Redux: Bathing Beauty

My post on the ruddy duck last week raised a question from Jim T as to why birds that live in water need to bathe at all.

I wondered whether it was because their feathers were designed to repel water in the normal course of events, so they had to splish splash and fluff their feathers to clean their plumage and get water down to the skin. But I didn’t know.

So I checked with my Bird Expert, who checked with his Bird Expert, and it seems that my guess might be close to right. The purpose of bathing is to remove dirt and, possibly, parasites from their feathers. Ducks and other water birds might not get that wet, just sitting in water or even diving, so they need to splash and fluff simultaneously to get truly wet and, therefore, clean.

But wait, there’s more.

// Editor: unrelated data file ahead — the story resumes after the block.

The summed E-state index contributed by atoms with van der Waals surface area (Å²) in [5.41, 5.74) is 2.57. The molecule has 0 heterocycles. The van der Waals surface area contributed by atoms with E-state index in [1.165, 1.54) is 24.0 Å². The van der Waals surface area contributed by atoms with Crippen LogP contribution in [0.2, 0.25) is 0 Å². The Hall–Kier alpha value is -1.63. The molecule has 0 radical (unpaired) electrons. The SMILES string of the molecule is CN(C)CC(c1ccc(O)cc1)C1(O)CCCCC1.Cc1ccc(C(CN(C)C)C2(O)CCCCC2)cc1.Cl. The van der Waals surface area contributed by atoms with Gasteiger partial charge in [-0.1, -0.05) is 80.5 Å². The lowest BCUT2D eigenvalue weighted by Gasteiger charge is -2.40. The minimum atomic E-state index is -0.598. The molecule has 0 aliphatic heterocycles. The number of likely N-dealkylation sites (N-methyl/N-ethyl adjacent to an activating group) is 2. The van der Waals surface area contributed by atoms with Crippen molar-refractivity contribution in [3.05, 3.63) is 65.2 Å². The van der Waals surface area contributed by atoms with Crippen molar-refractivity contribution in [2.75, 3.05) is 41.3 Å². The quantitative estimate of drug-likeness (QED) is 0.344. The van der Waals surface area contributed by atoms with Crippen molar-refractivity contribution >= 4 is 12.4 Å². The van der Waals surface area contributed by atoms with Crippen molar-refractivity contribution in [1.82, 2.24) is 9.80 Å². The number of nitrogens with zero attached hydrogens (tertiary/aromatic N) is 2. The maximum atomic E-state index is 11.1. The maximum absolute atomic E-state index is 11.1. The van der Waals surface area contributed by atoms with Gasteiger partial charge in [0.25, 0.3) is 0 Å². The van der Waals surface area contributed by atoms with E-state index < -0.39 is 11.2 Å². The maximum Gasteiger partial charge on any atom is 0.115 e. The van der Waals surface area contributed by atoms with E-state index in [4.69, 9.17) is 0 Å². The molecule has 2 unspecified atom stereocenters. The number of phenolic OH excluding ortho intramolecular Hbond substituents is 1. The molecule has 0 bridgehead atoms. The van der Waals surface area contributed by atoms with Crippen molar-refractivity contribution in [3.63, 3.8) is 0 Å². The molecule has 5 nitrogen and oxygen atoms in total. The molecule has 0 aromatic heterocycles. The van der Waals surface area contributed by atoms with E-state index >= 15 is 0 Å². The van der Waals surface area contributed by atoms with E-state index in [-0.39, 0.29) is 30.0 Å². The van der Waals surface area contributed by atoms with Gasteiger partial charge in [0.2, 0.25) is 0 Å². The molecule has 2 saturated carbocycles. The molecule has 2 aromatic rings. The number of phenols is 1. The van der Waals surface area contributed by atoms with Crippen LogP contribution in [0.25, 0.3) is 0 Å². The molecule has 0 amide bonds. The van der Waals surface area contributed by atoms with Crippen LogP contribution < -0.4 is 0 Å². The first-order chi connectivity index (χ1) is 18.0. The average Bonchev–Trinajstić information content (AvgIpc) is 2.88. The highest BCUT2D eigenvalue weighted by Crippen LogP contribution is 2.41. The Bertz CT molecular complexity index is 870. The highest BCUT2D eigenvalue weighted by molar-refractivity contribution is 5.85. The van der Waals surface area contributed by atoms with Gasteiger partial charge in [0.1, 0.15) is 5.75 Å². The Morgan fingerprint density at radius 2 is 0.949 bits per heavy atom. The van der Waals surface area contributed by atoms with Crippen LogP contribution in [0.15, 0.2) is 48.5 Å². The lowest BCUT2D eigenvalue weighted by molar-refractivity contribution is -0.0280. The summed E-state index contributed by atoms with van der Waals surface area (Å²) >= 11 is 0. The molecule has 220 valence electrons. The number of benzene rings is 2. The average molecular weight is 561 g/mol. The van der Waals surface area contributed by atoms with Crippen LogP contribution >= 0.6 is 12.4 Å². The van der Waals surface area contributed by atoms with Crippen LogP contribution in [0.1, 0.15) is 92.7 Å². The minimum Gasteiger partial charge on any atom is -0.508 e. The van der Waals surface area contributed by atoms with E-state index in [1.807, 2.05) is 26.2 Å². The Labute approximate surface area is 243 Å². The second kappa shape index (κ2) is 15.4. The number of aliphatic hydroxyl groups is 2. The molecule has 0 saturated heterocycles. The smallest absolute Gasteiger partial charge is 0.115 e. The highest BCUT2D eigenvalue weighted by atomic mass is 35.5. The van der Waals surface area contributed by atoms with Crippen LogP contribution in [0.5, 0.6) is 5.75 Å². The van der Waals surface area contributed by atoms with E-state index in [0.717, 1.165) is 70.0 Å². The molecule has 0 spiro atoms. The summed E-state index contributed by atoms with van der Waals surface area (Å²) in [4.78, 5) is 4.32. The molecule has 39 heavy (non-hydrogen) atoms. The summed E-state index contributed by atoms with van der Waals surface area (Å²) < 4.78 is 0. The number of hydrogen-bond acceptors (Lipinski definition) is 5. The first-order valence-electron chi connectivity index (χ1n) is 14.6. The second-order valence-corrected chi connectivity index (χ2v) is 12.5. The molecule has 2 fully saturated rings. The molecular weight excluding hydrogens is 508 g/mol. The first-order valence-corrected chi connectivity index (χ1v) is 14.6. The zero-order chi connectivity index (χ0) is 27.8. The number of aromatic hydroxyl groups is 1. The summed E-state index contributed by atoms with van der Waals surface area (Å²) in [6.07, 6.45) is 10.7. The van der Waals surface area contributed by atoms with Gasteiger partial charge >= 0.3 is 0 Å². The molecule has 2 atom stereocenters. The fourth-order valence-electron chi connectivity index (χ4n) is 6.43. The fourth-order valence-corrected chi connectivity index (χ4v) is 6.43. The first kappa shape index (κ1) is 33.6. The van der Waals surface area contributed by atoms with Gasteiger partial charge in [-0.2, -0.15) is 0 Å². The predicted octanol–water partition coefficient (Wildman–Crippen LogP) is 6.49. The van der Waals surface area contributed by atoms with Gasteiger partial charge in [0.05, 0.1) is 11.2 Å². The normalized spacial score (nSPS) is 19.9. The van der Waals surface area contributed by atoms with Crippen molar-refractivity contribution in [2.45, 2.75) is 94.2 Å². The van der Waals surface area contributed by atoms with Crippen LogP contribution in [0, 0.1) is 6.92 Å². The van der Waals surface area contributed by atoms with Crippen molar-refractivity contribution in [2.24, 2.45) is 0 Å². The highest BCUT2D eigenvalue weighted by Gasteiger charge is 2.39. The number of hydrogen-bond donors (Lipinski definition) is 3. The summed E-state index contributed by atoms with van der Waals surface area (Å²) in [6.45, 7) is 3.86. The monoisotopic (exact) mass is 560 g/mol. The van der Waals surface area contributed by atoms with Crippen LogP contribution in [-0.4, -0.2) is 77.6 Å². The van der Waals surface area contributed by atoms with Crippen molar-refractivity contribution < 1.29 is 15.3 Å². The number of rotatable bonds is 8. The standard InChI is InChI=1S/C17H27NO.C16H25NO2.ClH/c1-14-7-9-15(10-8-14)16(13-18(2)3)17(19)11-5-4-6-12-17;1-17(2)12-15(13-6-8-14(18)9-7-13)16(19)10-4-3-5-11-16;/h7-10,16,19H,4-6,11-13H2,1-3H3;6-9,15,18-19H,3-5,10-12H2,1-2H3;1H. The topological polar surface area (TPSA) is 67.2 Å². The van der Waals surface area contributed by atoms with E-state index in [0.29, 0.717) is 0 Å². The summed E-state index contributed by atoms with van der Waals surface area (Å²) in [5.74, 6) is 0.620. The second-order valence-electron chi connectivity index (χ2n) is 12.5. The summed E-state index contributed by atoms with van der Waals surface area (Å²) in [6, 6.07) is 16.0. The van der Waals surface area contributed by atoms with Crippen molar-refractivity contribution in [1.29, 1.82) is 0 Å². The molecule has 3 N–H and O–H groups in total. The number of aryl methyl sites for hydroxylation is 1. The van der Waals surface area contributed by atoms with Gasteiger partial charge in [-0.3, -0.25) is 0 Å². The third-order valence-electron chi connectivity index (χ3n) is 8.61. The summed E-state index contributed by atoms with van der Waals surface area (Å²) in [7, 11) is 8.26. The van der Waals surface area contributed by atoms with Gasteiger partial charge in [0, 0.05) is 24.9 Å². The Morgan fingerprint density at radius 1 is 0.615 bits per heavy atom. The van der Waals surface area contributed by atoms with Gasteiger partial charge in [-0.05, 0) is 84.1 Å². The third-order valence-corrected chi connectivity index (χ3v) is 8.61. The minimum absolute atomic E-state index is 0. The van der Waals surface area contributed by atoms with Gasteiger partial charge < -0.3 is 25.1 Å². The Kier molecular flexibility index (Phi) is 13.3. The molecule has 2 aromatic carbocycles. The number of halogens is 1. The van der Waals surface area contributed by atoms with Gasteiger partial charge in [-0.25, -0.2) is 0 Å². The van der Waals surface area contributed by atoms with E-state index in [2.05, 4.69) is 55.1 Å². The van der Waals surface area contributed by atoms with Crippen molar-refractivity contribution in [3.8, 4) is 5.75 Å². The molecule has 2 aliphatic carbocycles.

After a land bird “bathes” in a bird bath, they always fly to a perch and undertake a substantial amount of preening. Preening can “zip” feathers together again (a feather surface is held together by hooks and barbs likened to Velcro). Preening “re-zips” the Velcro.
Feathers zip together? I think I’ve just traded in one question for another. I guess this is progress . . .
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4 Responses to Redux: Bathing Beauty

  1. Jim Taylor says:

    Is THAT what Donald Trump does with his hair?
    Jim T

    • Isabel Gibson says:

      Jim T – Did you see the clip of him making fun of his own bald spot? I think that hair style owes more to hairspray than to fluffing and water.

  2. Fascinating. I, too, have an impulse to zip ruffled feathers when I occasionally find one in the backyard. What a satisfying experience for the bird who owns lots of them!

    • Isabel Gibson says:

      Laurna – Yes, it gives me a whole new way to look at birds while they’re preening. And I met another ornithologist today who stopped dead when I asked him why water birds had to bathe. He really didn’t have an answer for me.

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